When the participants were asked “Do you think the SSM has affected the popularity of the Yemeni Unification, about 53.3 % participants agreed that the southern issue has affected negatively the popularity of the Yemeni national unity while 30 % “strongly agree”.
A few participants agreed with what respondent G4S7 said, when he stated:
“What could be worse than killing citizens by their identity…? How do you expect a unity to last in this atmosphere? The southern issue affected negatively on the way the new generation think about the unity which is associated with regional discrimination, spreading hatred between the southerners and northerners…definitely if there is voting on the unity now, it is not likely to reach 30 %”.
In more challenging and aggressive manner, the respondent G3S1 said:
“The southern issue is the light for us ‘southerners’ …Yes; we should thank the Southern Movement in revealing the truth about the unity to the southerners … Since the 80s “we” the South had fought and struggled for the unity and now we are fighting to restore our independent country… we have taught our children that their rights have been taken by the north and that they should fight for it…the civil war in 1994 had murdered the Yemeni national unity and I can predict that more than 86 % of the unity is declining in the south…besides the northerners now are not welcomed in the South”.
Importance of the Unity
When the participants were asked if they believe in the importance of the Yemeni unity, 76.7 % reported that it is important while 20 % think that the unity is not important and 3.3 % could not decide. Table 10 shows the result.
Surprisingly, 76.7 % of the focus group participants agreed on the importance of the Yemeni unity when asked “Do you think the Yemeni unity is important?”, while 20 % said it is not important. Those undecided or neutral is 3.3 %. It is known that the northern society is more religious and tribal and the unity has gained its value from these thoughts. The unexpected notion was that out of six who said the unity is not important, three participants were from the north. G1N1, G2N10 and G2N11 argued that unity is not a religious obligation or among the pillars of Islam”. For example G1N1 said “There is no need for the unity after the 1994 civil war”.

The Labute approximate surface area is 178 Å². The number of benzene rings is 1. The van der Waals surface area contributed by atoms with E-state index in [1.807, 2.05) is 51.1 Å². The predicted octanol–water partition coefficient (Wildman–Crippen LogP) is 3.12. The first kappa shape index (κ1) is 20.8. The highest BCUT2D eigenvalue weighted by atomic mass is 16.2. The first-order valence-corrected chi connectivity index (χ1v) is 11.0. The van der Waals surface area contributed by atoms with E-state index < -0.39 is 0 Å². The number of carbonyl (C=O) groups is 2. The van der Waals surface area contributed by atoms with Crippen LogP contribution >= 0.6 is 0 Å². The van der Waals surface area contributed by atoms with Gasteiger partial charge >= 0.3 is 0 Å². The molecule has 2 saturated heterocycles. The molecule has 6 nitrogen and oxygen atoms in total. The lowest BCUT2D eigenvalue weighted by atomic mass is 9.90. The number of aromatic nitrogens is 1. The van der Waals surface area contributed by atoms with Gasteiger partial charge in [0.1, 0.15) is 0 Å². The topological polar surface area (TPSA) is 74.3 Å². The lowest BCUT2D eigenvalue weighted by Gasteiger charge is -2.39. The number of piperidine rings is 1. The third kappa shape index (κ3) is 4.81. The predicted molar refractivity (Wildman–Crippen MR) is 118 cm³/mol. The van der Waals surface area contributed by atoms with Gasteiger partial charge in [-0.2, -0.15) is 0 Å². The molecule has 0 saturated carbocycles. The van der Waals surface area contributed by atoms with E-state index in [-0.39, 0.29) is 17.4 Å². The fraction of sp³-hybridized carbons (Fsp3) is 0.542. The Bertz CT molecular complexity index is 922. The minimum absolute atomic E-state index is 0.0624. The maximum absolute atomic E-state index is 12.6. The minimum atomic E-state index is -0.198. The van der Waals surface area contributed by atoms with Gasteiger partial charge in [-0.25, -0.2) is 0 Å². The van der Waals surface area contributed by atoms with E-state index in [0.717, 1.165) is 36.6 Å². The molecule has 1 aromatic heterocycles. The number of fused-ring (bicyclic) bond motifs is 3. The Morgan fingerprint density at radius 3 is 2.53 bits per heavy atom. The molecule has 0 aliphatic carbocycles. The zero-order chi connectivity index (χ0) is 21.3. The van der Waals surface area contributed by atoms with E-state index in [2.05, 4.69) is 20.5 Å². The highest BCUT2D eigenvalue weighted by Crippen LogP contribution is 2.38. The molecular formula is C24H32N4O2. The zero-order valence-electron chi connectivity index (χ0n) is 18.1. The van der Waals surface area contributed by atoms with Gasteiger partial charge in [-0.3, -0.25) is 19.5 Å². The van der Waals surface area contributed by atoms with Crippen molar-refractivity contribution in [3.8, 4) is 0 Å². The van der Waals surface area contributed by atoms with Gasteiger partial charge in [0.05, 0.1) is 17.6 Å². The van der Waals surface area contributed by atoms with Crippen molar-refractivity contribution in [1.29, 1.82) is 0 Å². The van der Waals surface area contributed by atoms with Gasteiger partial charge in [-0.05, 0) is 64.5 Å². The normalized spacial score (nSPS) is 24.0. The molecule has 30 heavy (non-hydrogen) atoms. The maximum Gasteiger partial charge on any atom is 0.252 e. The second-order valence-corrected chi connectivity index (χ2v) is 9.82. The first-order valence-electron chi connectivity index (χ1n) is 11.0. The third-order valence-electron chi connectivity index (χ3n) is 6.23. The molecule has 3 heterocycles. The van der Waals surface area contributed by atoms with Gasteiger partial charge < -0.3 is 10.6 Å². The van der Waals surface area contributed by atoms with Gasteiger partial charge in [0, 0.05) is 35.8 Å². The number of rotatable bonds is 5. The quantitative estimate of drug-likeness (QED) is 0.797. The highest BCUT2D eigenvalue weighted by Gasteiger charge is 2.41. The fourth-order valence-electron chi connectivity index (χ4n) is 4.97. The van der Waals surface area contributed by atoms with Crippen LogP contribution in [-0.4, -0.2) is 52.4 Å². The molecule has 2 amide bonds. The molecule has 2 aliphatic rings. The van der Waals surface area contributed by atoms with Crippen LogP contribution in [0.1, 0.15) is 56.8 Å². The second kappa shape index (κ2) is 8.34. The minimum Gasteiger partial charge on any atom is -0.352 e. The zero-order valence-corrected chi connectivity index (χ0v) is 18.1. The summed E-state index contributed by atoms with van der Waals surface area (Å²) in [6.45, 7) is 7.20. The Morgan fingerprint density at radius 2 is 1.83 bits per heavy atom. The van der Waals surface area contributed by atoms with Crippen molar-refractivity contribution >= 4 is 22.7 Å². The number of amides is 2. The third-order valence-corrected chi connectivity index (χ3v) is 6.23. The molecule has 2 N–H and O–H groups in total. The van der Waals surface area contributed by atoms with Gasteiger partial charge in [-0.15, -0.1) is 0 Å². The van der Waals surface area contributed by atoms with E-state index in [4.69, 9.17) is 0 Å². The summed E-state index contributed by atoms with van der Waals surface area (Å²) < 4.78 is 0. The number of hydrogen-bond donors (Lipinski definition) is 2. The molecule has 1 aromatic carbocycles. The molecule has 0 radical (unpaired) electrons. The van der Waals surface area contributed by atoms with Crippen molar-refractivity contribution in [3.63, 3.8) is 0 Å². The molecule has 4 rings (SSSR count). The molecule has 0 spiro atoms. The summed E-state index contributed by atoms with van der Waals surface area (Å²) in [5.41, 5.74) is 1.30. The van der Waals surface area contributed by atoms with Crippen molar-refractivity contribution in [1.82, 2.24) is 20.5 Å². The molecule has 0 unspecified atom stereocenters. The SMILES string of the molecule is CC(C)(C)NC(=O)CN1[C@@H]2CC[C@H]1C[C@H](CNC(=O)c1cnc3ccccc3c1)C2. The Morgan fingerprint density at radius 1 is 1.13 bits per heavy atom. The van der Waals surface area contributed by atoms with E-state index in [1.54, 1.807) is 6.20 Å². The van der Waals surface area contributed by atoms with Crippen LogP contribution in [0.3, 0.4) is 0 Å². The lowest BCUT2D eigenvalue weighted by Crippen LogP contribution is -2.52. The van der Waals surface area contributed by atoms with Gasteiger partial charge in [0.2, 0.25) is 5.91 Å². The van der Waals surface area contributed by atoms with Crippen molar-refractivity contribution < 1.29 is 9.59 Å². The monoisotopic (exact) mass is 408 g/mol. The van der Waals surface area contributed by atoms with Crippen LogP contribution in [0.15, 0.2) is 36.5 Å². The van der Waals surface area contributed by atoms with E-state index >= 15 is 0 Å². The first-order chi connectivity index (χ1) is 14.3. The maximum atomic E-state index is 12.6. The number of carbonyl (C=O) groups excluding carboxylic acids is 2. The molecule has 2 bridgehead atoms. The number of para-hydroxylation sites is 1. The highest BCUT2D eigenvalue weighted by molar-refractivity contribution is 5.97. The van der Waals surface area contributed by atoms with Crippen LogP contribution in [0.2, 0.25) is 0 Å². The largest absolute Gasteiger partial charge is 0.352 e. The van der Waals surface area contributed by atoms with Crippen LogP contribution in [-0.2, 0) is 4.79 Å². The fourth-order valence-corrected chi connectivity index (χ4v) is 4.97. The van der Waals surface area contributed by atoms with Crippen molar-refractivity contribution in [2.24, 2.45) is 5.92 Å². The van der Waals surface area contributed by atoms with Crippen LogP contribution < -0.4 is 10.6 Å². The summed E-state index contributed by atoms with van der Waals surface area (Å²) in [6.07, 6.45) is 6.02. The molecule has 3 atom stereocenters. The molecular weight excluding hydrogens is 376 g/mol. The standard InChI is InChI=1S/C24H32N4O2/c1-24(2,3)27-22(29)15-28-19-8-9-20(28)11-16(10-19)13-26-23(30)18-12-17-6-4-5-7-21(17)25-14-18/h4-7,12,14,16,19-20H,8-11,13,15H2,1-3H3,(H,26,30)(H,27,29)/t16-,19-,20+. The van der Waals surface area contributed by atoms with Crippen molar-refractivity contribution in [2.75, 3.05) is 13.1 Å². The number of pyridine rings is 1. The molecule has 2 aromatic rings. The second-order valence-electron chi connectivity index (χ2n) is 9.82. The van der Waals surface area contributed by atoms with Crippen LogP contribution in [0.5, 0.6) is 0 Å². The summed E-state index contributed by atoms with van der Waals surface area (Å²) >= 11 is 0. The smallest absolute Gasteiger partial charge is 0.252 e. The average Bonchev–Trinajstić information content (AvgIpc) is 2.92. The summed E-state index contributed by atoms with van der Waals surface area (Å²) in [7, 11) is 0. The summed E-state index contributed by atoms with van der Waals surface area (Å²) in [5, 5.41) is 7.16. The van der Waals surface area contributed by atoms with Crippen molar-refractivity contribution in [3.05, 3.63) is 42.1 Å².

Another respondent G2N10 assured by saying:
“I do believe in the unity as a concept but I do not believe in the importance of Yemeni unity …in fact the Yemeni people before the unity were one nation in two different countries, but now two nations in one country…the Yemeni unity has changed the valuable meaning of the concept unity to “unity is a red line” and “unity or death”
The southern crisis is a real threat
Table 11 lists the responses to the question “Do you agree with the statement which says that the southern issue is a real threat to the Yemeni national unity in particular and the security and stability in the region in general?”
Most of the focus group participants strongly agree that the southern crisis is considered a real threat to the security and stability of Yemen in particular and the region in general. Here are some of the common responses,
“The issue is a threat to the stability of the country …it is obvious from what we can see in the daily events in the South…you cannot even walk in the street in peace especially in the governorates where the government’s control is weak… some groups have utilized the conflict between the government and the Southern Movement to implement their agendas, especially the various gangs, al-Qaeda militants or other groups”.
A few participants mentioned that the crimes that were committed by the Southern Movement are proof that the issue threatens public peace. G1N6 said:
“The crimes of Mala’ah and Habeel Jaber were targeted in cold blood, the northerners have brought sadness and terrifying memories to what happened in 1986 when people were murdered by their ID, what could be more of a threat than this!!”
Exposure to the newspapers